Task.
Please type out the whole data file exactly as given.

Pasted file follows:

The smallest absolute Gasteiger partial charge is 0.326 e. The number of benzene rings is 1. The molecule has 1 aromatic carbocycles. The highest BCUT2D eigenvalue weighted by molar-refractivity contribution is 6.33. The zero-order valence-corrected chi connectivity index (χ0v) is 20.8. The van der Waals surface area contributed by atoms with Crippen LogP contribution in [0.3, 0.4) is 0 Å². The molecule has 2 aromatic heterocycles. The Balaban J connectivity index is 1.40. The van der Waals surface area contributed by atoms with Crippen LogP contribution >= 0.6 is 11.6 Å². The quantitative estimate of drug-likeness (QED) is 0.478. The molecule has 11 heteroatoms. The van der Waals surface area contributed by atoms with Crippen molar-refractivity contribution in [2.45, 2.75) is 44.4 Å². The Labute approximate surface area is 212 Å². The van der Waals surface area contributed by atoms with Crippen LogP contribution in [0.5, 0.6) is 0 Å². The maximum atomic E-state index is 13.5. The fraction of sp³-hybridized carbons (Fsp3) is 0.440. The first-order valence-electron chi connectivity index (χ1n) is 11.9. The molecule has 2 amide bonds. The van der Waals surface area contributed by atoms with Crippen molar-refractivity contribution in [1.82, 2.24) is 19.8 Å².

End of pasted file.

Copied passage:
The smallest absolute Gasteiger partial charge is 0.326 e. The number of benzene rings is 1. The molecule has 1 aromatic carbocycles. The highest BCUT2D eigenvalue weighted by molar-refractivity contribution is 6.33. The zero-order valence-corrected chi connectivity index (χ0v) is 20.8. The van der Waals surface area contributed by atoms with Crippen LogP contribution in [0.3, 0.4) is 0 Å². The molecule has 2 aromatic heterocycles. The Balaban J connectivity index is 1.40. The van der Waals surface area contributed by atoms with Crippen LogP contribution >= 0.6 is 11.6 Å². The quantitative estimate of drug-likeness (QED) is 0.478. The molecule has 11 heteroatoms. The van der Waals surface area contributed by atoms with Crippen molar-refractivity contribution in [2.45, 2.75) is 44.4 Å². The Labute approximate surface area is 212 Å². The van der Waals surface area contributed by atoms with Crippen LogP contribution in [0.5, 0.6) is 0 Å². The maximum atomic E-state index is 13.5. The fraction of sp³-hybridized carbons (Fsp3) is 0.440. The first-order valence-electron chi connectivity index (χ1n) is 11.9. The molecule has 2 amide bonds. The van der Waals surface area contributed by atoms with Crippen molar-refractivity contribution in [1.82, 2.24) is 19.8 Å².